14 3.2 Basic Requirements Secondary Planning Requirements include:- what equipment is actually available what time is available what man-power is available what access and transport are available. over what distance will the surveying party be spread during the surveying? Will it be necessary to return to the same site at a later date to take repeat measurements, and if so when (within a few days, or several weeks or months later?). How will contact between members of the surveying team be maintained at distance?

15 3.2 Basic Requirements Mapping vegetation boundaries: –accuracy ~ 1:1000 (1 m is represented by 1 mm), –Suitable surveying methods: compass and tape traverses, chain and offset mapping, point resection using a prismatic compass. height variations, Abney levels will often be adequate. –Alternative methods, if the equipment is available, use of a surveyor's level and tachymetery, use of electro-magnetic distance measurement.

16 3.2 Basic Requirements Water Slope Measurement –Difference in water surface elevation in a river is small, –Measurement requires accurate measurement of height differences over distances which are usually between 10m and 500m apart. –A good surveying level for which the collimation error is known is required. –Otherwise river may appear to flow uphill!!

17 3.2 Basic Requirements Fixed Control Points –Measurements will be needed to the nearest millimetre (centimetre) even if associated mapping detail is not required at this level of accuracy. –Sometimes, such as in the vegetation survey, simple methods can be used including prismatic compasses to establish stations, –Control stations will be located more accurately using a theodolite and associated equipment.

18 3.2 Basic Requirements Surveying River Banks –Methods Radial Line Techniques using tachymetry for general plan shape of meanders (general profile ~5m). More accurate methods involving the establishment of short permanent base lines on the bank parallel to the long stream direction of the river are needed for erosion studies. accurate profiles of bank are determined using metre rule offsets from this reference line to the edge of the river bank. Decisions needed what constitutes the edge of the channel? ~ m

19 3.2 Basic Requirements Size of Survey Party:- what equipment is to be used for accuracy access for vehicles e.g. –a theodolite requires a tripod and targets –may also require targets mounted on tripods –could require a minimum of three tripods and ancillary equipment. Often makes sense to establish control stations separate from detailed purpose of survey Communication –Radios –Flags? Markers: Permanent: Temporary????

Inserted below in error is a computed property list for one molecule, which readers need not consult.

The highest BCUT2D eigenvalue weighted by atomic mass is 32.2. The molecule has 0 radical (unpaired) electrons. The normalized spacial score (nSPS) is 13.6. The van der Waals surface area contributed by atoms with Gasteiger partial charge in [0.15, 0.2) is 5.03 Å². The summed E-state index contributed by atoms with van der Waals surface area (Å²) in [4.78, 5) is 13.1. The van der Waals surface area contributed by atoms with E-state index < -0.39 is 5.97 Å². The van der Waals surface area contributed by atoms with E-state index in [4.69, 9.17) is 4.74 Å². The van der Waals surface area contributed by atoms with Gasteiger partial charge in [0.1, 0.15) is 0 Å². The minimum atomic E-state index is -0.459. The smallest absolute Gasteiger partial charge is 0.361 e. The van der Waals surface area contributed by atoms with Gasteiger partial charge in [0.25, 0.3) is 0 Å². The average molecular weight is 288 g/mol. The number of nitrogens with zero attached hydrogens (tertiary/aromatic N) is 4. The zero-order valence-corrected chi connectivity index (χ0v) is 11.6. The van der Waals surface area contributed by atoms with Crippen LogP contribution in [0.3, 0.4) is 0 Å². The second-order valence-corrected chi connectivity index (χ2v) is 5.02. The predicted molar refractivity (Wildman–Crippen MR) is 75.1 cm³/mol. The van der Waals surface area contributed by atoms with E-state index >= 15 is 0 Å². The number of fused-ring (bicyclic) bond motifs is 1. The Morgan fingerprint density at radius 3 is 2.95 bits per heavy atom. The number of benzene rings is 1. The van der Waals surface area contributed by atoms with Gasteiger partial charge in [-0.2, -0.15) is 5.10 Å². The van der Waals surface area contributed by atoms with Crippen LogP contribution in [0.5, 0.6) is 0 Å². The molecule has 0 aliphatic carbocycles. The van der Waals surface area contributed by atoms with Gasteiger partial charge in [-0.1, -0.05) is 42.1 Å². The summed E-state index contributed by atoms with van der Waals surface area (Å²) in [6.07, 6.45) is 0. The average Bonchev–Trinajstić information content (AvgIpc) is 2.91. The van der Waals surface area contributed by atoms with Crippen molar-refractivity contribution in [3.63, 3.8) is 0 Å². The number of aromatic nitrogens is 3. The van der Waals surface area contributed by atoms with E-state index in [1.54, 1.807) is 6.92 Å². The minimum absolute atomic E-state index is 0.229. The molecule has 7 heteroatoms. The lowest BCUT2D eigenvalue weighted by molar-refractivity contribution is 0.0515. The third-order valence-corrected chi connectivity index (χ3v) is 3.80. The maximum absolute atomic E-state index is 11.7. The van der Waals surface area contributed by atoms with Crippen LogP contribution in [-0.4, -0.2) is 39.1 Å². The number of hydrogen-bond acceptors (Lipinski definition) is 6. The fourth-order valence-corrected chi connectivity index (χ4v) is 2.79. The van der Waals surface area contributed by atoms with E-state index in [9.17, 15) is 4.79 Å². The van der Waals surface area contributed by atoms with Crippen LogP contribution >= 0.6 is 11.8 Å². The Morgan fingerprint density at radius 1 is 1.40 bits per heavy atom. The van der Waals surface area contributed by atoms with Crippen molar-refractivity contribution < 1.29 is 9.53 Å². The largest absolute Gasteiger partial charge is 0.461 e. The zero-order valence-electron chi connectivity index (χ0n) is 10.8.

20 3.3 Booking of Data in waterproof notebooks –should be logical –should always be done in the field –if necessary it can be transcribed BUT the ORIGINAL BOOKING MUST ALWAYS be accessible. –Cross checking should be booked in field –Critical Information which should always be present Purpose of Survey: (River Bank Mapping at Maes Mawr) Date: Time: Weather: Specific Location Sketch of Area Bookers Name: Observers Name

21 3.4 Permissible Errors

22 3.5 Treatment of Errors Systematic Errors –collimation errors in instrucments –magnetic errors affecting all readings at a particular location –Systematic errors (unless large) can be compensated - will always be present and calibration is important. Random Errors –observer variations in reading a scale –Mean is standard deviation is 0.09

23 3.5 Treatment of Errors Snedecors Rule Where R is range of readings

24 3.5 Treatment of Errors Random Errors –Mean is should this value be used? –Exclude and mean is –standard deviation is 0.10 –value of is 12 standard deviations from mean and should be excluded. Gross Errors should always be discarded

25 3.6 Provision of Checks Going to repeat a survey is time consuming Always provide a check –pace out a distance –sight on three positions rather than basic two –if measuring three stations - take readings at all three stations - sum of angles should be 180 o For Level transfers –e.g. elevation profile of longstream of river trace river from start to finish transfer level back along back - differences should be same if errors are unacceptable (e.g. 20 mm per 1 km) then repeat until consistency is achieved –Mean is should this value be used? –Exclude and mean is –standard deviation is 0.10 –value of is 12 standard deviations from mean and should be excluded. Gross Errors should always be discarded

26 3.7 An example of Bad Planning ENV students doing their third year project in 1992 in Derbyshire needed to map meanders decided to use radial line method and tachymetry using level measured A to RO Lady Bower Reservoir A B C D E RO moved to B measured radial lines at A measured radial lines at B measured B to A moved to C etc Despite careful planning points B, C, D and E could not be located!

27 3.7 An example of Bad Planning A B C RO What should have been done? Before leaving Derbyshire, map should have been plotted. Before moving from A to B measure A to B When at B measure from B to A